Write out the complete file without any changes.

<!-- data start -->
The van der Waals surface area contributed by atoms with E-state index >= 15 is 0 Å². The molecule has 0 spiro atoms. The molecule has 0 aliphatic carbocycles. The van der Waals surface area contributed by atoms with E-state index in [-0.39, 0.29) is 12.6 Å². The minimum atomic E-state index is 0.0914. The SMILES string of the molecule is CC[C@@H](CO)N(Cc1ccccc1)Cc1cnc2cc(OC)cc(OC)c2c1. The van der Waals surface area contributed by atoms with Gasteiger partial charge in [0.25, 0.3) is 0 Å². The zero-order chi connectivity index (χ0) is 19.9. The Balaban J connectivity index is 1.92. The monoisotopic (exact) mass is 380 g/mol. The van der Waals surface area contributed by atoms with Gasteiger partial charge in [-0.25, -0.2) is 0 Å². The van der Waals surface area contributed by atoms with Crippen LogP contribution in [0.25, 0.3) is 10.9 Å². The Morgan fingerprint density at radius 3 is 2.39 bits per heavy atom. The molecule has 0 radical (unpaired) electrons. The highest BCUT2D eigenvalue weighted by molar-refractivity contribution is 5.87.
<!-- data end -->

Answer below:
The van der Waals surface area contributed by atoms with E-state index >= 15 is 0 Å². The molecule has 0 spiro atoms. The molecule has 0 aliphatic carbocycles. The van der Waals surface area contributed by atoms with E-state index in [-0.39, 0.29) is 12.6 Å². The minimum atomic E-state index is 0.0914. The SMILES string of the molecule is CC[C@@H](CO)N(Cc1ccccc1)Cc1cnc2cc(OC)cc(OC)c2c1. The van der Waals surface area contributed by atoms with Gasteiger partial charge in [0.25, 0.3) is 0 Å². The zero-order chi connectivity index (χ0) is 19.9. The Balaban J connectivity index is 1.92. The monoisotopic (exact) mass is 380 g/mol. The van der Waals surface area contributed by atoms with Gasteiger partial charge in [-0.25, -0.2) is 0 Å². The van der Waals surface area contributed by atoms with Crippen LogP contribution in [0.25, 0.3) is 10.9 Å². The Morgan fingerprint density at radius 3 is 2.39 bits per heavy atom. The molecule has 0 radical (unpaired) electrons. The highest BCUT2D eigenvalue weighted by molar-refractivity contribution is 5.87.